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Published on January 30, 2009

Author: mahajan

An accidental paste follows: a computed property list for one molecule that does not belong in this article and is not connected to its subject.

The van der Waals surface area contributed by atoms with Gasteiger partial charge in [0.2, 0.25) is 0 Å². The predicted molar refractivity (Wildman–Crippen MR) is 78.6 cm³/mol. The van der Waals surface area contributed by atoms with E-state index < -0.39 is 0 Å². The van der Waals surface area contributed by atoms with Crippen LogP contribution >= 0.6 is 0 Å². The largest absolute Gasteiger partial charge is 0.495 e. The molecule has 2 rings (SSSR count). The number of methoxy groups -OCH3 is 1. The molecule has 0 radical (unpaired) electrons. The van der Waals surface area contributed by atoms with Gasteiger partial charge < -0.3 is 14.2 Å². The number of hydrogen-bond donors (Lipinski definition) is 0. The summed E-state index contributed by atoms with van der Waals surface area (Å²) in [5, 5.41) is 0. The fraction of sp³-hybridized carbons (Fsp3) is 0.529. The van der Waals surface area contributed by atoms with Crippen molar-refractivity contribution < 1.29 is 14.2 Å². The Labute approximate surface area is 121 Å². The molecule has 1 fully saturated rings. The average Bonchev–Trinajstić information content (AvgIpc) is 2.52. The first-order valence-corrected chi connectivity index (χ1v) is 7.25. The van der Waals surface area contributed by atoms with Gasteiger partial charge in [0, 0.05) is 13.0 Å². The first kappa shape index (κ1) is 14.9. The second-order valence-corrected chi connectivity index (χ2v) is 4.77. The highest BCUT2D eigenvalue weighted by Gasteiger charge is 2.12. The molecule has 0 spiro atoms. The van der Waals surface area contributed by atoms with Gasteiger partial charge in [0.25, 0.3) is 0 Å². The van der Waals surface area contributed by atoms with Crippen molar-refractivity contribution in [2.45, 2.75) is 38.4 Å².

Slide 1:  Journal club Presented by Dr. Vivek mahajan P.G. student Narayana Dental College Slide 2: Magnetic strength and corrosion of rare earth magnets Khalid A. Ahmad, James L. Drummond, Thomas Graber, and Ellen BeGolec AJO2006 vol130,P 275-279 Authors Slide 3:  PURPOSE OF THE STUDY The purpose of the study was to evaluate the several magnet coatings and their effects on magnetic flux density Slide 4:  Abstract: A total of 60 neodymium-iron-boron magnets divided into 6 equal groups—polytetrafluoroethylene- coated (PTFE), parylene-coated, and noncoated—were subjected to 4 weeks of aging in saline solution, ball milling, and corrosion testing.Throughout the processes of coating, soaking, ball milling, and corrosion testing, PTFE was a better coating material than parylene for preserving magnet flux density. Slide 5:  INTRODUCTION What are magnets What are the Properties of magnets What are the types of magnetic materials used in dentistry What are the Clinical applications of magnets in orthodontics Advantages of the magnets Disadvantages of magnets Recycling of magnets Slide 6: Magnets : are alloys that can attract certain metals such as iron, nickel, cobalt, and other alloys, and exert attractive or repulsive force on other magnets. Modern permanent magnets are made of special alloys, leading to an increase in magnetic flux density and the potential to minimise loss of magnetism over time. INTRODUCTION Slide 7: Magnetic fields can be either Natural or artificial. These fields were tested and proven to have no adverse effects on humans. These test results have made possible the use of magnets in the field of dentistry. Slide 8: The first use of magnets in Dentistry was by Behran and Egan in the year 1953. They used it as implants for denture retention. First use of magnets for tooth movement was described by Blechman and Smiley by experimenting on cats. Becker in 1970 introduced rare earth magnets having properties superior to previously used magnetic alloys. Slide 9: Properties of magnets Magnetic field static Time varying Direct current Alternating current Slide 10:  Nd2 Fe14B SmCO5 Ferrit AlNiCO5 d d d d 1.High force to volume ratio Slide 11: High Energy product = B X H Ability to attract or repulse Magnetic Field strength Magnetic induction Slide 13: Shortcomings of high energy product Slide 14: Coulombs Law F = 1 d2 Hooke’s law F = Ed 2.Maximum force at shorter distance Slide 16:  Hook’s law Coulomb’s law F=Ed F= 1/d2 Slide 17: 3.Three dimensional centripetal orientation of attractive magnetic force: if two magnets are displaced from each other in more than one plane , they attract to full overlap. Slide 18: 4.No interuption of magnetic force lines by intermittent media Magnet attached to impacted tooth Soft tissue Intra –oral magnet Slide 19:  Muller Prong M+ M+ 5.No Friction in the attractive force configuration Slide 20: When elastics are exposed to saliva Deterioration of force in short time Fluid adsorption occurs Viscoelastic properties are prone to relaxation 6.No energy loss Slide 21: Types of Magnetic materials: In various dental applications the following materials have been used. 1. Platinum-cobalt 2. Aluminium-Nickel-Cobalt 3. Ferrite 4. Chromium-Cobalt-Iron 5. Samarium-Cobalt 6. Neodymium-iron-Boron. Slide 22: Clinical applications of magnets in orthodontics 1. Distal movement of canines and molars Blechman &Smiley AJO 1978 Slide 23: Gianely et al presented so called molar distalizing system(MDS) Gianely et al AJO 1989 Slide 24: Gianely et al AJO 1989 Slide 25: Gianely et al AJO 1989 0.75-1mm / month where second molars have also erupted 3mm/ month when second molars are not present Force 200-225gm Slide 26: 2.Space closure Muller et al EJO 1984 Muller in 1984 bonded rectangular magnets delivering 117.5 gms of force of attraction on each maxillary central incissor to close a midline diastema Slide 27: 3.Intrusion of posterior teeth in case of anterior open bite Active Vertical Corrector Dellinger AJO 1986 Slide 28: Functional correction Vardimon etal 1989 AJO presented functional appliances with magnets for the treatment of classII and class III problems . Functional orthopaedic magnetic appliances (FOMA II and FOMAIII) for the correction of classII and classIII malocclusion consists of upper and lower magnetic units formed from permanent neodymium –iron – boron magnets, which are placed within acylic appliances directly bonded to teeth. The magnetic force produced are used to move the mandible towards the desired position. Slide 29: Magnetic activator device IV Darendeliler JCO 1995 The MAD IV-a is used in cases where the anterior segment of the maxilla is overdeveloped (gummy smile). Because posterior intrusion and mandibular autorotation are needed, the posterior and anterior magnets are placed in full contact Slide 30: Darendeliler JCO 1995 MAD IV-b is used when an additional extrusive effect is needed in the maxillary anterior region. The anterior magnets are positioned with a vertical opening of 2-3mm, while the posterior magnets are placed in full contact. Slide 31: The MAD IVc Appliance The MAD IV-c is used when only anterior extrusion is needed. The posterior magnets are omitted, and the anterior magnets are placed with an opening of 1-2mm,depending on the severity of the anterior open bite. Slide 32: Magnetic Twin Blocks Clark used magnets in his Twin Block Magnets were embeded in the inclined surface of the twin block in attractive mode When used in the repelling mode it reduces the need for reactivation Used in different ways for treating Class 11 and Class111 malocclusion Slide 33: Whether attracting or repelling magnets are used, reactivation of blocks by acrylic to inclined planes deactivate the magnets. Screw may therefore need to be included in the appliance design for magnetic twin blocks to achieve continuous reactivation of magnetic force. Slide 34: Magnetic Appliance for treatment of Snoring Patients AJO 1998 Bernhold Slide 35: The maximal attractive force between the magnets was 8.5 N (850g). Because of the thickness of the coating acrylic layer in each splint, 0.3 to 0.5 mm, the intermagnet distance produced a gap between the magnets of 0.6 to 1.0 mm, which reduced the force magnitude for mandibular advancement to 5.0 to 6.5 N (500 to 650g). Slide 36: Movement of impacted tooth SandlerAJO 1991 J.P Sandler suggested a technique which involves the use of two magnets 3x3x1mm and a larger 5x5x2mm Great care must be taken to ensure the angle of the pole face of the superior magnet relative to the base magnet . When the angle is changed , the rate of decline of force is very severe. Slide 37: Movement of impacted tooth SandlerAJO 1991 Slide 39: Extrusion of fractured teeth AJO 1997 Bondemark If the fracture line is positioned below the alveolar bone margin and in the coronal third or less of the root and if the apical root fragment is judged to be long enough to support a coronal restoration. Slide 40: Rapid Maxillary Expansion Vardimon et al 1987 A study on monkeys proved that repelling magnets delivered ideal forces for expansion compared to a jack screw appliance. Darendililer et al in 1993 used mid palatal repelling magnets and showed both dental and skeletal expansion in his report. Slide 41: The samarium-cobalt magnets were prepared by attaching an edgewise bracket to the surface of the magnet and plating it with chromium to prevent corrosion of the magnet and with nickel to solder the bracket to the surface. Kawata AJO 1987 Magnetic Edgewise brackets Slide 42: Three kinds of wires are used 0.014, 0.016, and 0.018 inch. 0.014-inch wire is placed for initial leveling and canine retraction. If the 0.014-inch round wire is too light to level the crowded dental arch, then a 0.016-inch wire can be substituted. Slide 43: If the distance between the malpositioned teeth is over 3 mm and the magnetic force is thus not sufficient to retract these teeth, a power chain can be added to assist the magnetic force in the initial stage. When these teeth come closer together, that is, within 3 mm, the power chain is removed and the additional retraction can be done through the available magnetic force. This procedure has reduced treatment time as compared with traditional methods. Slide 44: The orthodontic stimuli provided by the magnetic appliance has reduced the systematic stress reactions seen with conventional orthodontic mechanotherapy. Canine retraction was rapid and consistent as compared with traditional orthodontic appliances. Treatment time was shorter, discomfort was eliminated, and the orthodontic patients were free from periodontal disturbances, root resorption, and caries. Slide 45: Micro Magnetic Retainers Despite the success of fixed retainers to stabilize anterior spacing which are often used in orthodontics , they have no. of undesirable charachteristics: They restrict to gingival tissues, leading to poor oral hygiene. They often fracture because the individual teeth move independently and put excessive strain on the retainer. Slide 46: Micro Magnetic Retainers Directly bonded magnets have a no. of advantages over other types of retainers oral hygiene can be maintained as flossing is not prevented , and there are no wires or ledges close to the gingival margins . The teeth are not splinted together , so sudden differential loading of crowns will not cause the magnets to be dislodged and, therefore, the teeth can move completely physiologically. Recycling of Magnets : Recycling of Magnets Bondemark &Kurol conducted extensive studies on recycling of rare earth magnets concluded that the biocompatability &force stability is not effected Darendililer felt that magnets should not be recycled for ethical reasons Slide 48: Advantages of magnetic appliances Eliminates patient co-operation Produces less pain and discomfort Continuous force exerted Treatment time reduced Reduced periodontal disturbance No friction Less chair side time Better force Better directional control Slide 49: Disadvantages Tarnish &corrosion Cytotoxic effects Bulk of the magnets Taste - Bitter Costly Slide 50:  Materials and Methods: Sixty rare earth magnets composed of neodymiumiron-boron were obtained from the manufacturer.(MMG Mag Dev Limited, Swindon, United Kingdom).The magnets were 4 mm in diameter and 3 mm in height 20 were coated with PTFE (polytetrafluoroethylene) 20 were coated with double layers of parylene 20 were uncoated (control). Slide 51:  Magnetic flux density was measured by using a Gaussmeter To determine which environment had the greatest effect The magnets were divided into soaked and nonsoaked oral environments before testing the effects of ball milling and corrosion testing. Slide 52:  The oral environment was simulated by soaking 30 magnets (10 uncoated,10 PTFE-coated, and 10 parylene coated individually in 35 x 10 mm plastic plates with 6 mL of artificial saliva and stored at room temperature for 4 weeks Slide 53:  At the end of the 4-week period, the artificial saliva was sent for inductive coupled plasma mass spectroscopy (ICPMS) analyses . The flux densities of the soaked magnets were measured and compared with the flux densities of the control nonsoaked magnets. Slide 54:  To simulate an aggressive oral environment, the coated, noncoated, soaked, and nonsoaked magnets were placed in a ball mill (U.S. Stoneware, East Palestine, Ohio) with zirconia grinding pellets, 1 magnet at a time, to represent impact forces such as tooth-to-tooth impact damage Slide 55:  The process was performed at 60 revolutions per minute for 1 hour. After ball milling, the flux densities of the magnets were measured again and recorded. A corrosion test by using the gel chromatography protocol suggested by Matasa was followed Slide 56:  The corrosion solution 4.5 mL of 0.1 mol, lactic acid 85% 3 mL of sodium chloride dissolved in a 3:1 mixture of water and glycerol .Then 5 mL of an aqueous solution of 1% potassium ferrocyanide is added. Then 25 g of Aerosil 200 fine silica known as a jellifying agent Slide 57:  Then 500 mL of the mixture gel was poured into covered plastic plates and sealed with Para film. Stain diameters were measured after 2, 24, 48, and 168 hours. Staining spots were uniform around each magnet and increased in size with time and was measured by using a digital caliper . Slide 58:  Slide 59:  Slide 60:  v Slide 61:  1week Slide 62:  Two major concerns were the release of potentially harmful inorganic ions from the magnets and whether the coatings are protective enough. The gel-chromatography test was carried out to resolve these issues. All sample magnets tested led to different diameters of leached ions after 1 week, with the uncoated magnets leaching more ions than the coated groups. There was a significant difference between uncoated and coated groups (PTFE and parylene) Discussion Slide 63:  The ICPMS analysis (Ion concentration from inductive coupled plasma mass spectroscopy) indicated that significant amounts of iron and neodymium were leached into the corrosive-gel solution but no boron. Slide 64:  In clinical applications, all possible efforts must be made to prevent magnetic devices from corroding and disrupting the magnetic domain, and to prevent possible harmful effects of the corrosion ions per se. Accordingly, with this evidence of uncertain biologic safety, rare earth magnets in dentistry must be used with caution. Slide 65:  PTFE is better coating material than parylene. With aging in artificial saliva , zone of leaching increases from 2-168hrs(1Week), but after 1week-4week there is decrease in leaching of ions. The coating had minimal effect on preventing the leaching of ions. The magnets showed a significant decrease in magnetic flux density after aging in artificial saliva, a corrosive gel, and coating. There was no effect after ball milling. CONCLUSIONS Slide 66:  References Slide 67:  The durability of parylene coatings on Neodymium -iron boron- magnets Abstract: A parylene coating is frequently used to prevent the corrosion of Neodymium -iron boron- magnets when they are used intraorally. This invitro study was designed to test the durability of parylene coating in a simulated oral environment. Single and double parylene coating magnets were subjected to grinding and crushing forces in an industrial ball mill. Results demonstrate that abrasion and wear was visible around the edges after 1 hour of testing noated under scanning electron microscope. EJO 21(1999) Slide 68:  2.Extent and flux density of static magnetic fields generated by orthodontic samarium-cobalt magnets AJO Volume 1995 May (488 - 496) Abstract: The aim of this study was to measure and to analyze the extent and flux density of static magnetic fields generated by commercially available samarium-coblat magnets used in orthodontics. The flux density was measured with a gaussmeter and a Hall probe with the magnets mounted in clinically relevant positions, i.e., in attractive and in repelling positions and also in the single position. Furthermore, the flux density between new and clinically used and recycled magnets was compared. Slide 69: This type of force was achieved by a similar vertical loop which was constantly activated by three parylene-coated neodymium-iron-boron (Nd2Fe14P) block magnets.The rate of tooth movement on the two sides was compared over a period of 3 months. The canines retracted with a constant force moved statistically significantly more than the control canines during the experimental period